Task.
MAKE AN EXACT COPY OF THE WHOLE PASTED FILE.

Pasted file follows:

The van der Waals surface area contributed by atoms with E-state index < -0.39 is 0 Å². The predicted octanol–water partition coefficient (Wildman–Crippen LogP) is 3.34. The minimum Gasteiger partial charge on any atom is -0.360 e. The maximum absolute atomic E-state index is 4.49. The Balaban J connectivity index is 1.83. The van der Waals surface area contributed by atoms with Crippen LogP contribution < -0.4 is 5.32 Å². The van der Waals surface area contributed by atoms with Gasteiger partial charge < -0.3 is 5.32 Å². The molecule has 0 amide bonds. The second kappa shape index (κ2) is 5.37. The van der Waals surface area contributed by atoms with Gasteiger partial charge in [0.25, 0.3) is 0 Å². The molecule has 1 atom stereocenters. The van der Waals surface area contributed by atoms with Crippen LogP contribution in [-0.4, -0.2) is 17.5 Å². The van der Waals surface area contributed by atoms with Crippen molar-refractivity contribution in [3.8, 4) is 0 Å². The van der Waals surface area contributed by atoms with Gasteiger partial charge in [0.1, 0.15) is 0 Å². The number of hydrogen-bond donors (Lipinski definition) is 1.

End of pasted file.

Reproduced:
The van der Waals surface area contributed by atoms with E-state index < -0.39 is 0 Å². The predicted octanol–water partition coefficient (Wildman–Crippen LogP) is 3.34. The minimum Gasteiger partial charge on any atom is -0.360 e. The maximum absolute atomic E-state index is 4.49. The Balaban J connectivity index is 1.83. The van der Waals surface area contributed by atoms with Crippen LogP contribution < -0.4 is 5.32 Å². The van der Waals surface area contributed by atoms with Gasteiger partial charge < -0.3 is 5.32 Å². The molecule has 0 amide bonds. The second kappa shape index (κ2) is 5.37. The van der Waals surface area contributed by atoms with Gasteiger partial charge in [0.25, 0.3) is 0 Å². The molecule has 1 atom stereocenters. The van der Waals surface area contributed by atoms with Crippen LogP contribution in [-0.4, -0.2) is 17.5 Å². The van der Waals surface area contributed by atoms with Crippen molar-refractivity contribution in [3.8, 4) is 0 Å². The van der Waals surface area contributed by atoms with Gasteiger partial charge in [0.1, 0.15) is 0 Å². The number of hydrogen-bond donors (Lipinski definition) is 1.